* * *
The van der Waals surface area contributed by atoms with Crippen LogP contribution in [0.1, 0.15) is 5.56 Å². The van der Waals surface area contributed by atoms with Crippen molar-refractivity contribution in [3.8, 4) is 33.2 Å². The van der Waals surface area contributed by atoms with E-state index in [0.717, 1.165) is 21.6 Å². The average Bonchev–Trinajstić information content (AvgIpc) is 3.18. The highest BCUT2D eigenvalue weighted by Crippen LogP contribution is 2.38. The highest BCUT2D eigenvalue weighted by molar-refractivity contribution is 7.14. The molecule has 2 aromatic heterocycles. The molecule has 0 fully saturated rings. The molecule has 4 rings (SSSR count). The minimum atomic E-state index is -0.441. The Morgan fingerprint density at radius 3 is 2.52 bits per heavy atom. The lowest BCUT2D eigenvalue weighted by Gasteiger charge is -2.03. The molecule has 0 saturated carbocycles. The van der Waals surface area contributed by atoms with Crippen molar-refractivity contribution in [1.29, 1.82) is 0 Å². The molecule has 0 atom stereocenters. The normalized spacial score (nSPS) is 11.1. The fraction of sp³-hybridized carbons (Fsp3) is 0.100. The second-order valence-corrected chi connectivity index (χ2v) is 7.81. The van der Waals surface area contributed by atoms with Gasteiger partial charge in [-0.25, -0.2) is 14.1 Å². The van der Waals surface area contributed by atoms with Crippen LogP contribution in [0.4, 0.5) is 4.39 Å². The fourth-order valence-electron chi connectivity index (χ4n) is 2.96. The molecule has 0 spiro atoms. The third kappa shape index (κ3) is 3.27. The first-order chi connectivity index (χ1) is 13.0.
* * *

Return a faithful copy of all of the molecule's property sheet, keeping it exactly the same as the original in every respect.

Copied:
The van der Waals surface area contributed by atoms with Crippen LogP contribution in [0.1, 0.15) is 5.56 Å². The van der Waals surface area contributed by atoms with Crippen molar-refractivity contribution in [3.8, 4) is 33.2 Å². The van der Waals surface area contributed by atoms with E-state index in [0.717, 1.165) is 21.6 Å². The average Bonchev–Trinajstić information content (AvgIpc) is 3.18. The highest BCUT2D eigenvalue weighted by Crippen LogP contribution is 2.38. The highest BCUT2D eigenvalue weighted by molar-refractivity contribution is 7.14. The molecule has 2 aromatic heterocycles. The molecule has 0 fully saturated rings. The molecule has 4 rings (SSSR count). The minimum atomic E-state index is -0.441. The Morgan fingerprint density at radius 3 is 2.52 bits per heavy atom. The lowest BCUT2D eigenvalue weighted by Gasteiger charge is -2.03. The molecule has 0 saturated carbocycles. The van der Waals surface area contributed by atoms with Crippen molar-refractivity contribution in [1.29, 1.82) is 0 Å². The molecule has 0 atom stereocenters. The normalized spacial score (nSPS) is 11.1. The fraction of sp³-hybridized carbons (Fsp3) is 0.100. The second-order valence-corrected chi connectivity index (χ2v) is 7.81. The van der Waals surface area contributed by atoms with Gasteiger partial charge in [-0.25, -0.2) is 14.1 Å². The van der Waals surface area contributed by atoms with Crippen LogP contribution in [0.4, 0.5) is 4.39 Å². The fourth-order valence-electron chi connectivity index (χ4n) is 2.96. The molecule has 0 spiro atoms. The third kappa shape index (κ3) is 3.27. The first-order chi connectivity index (χ1) is 13.0.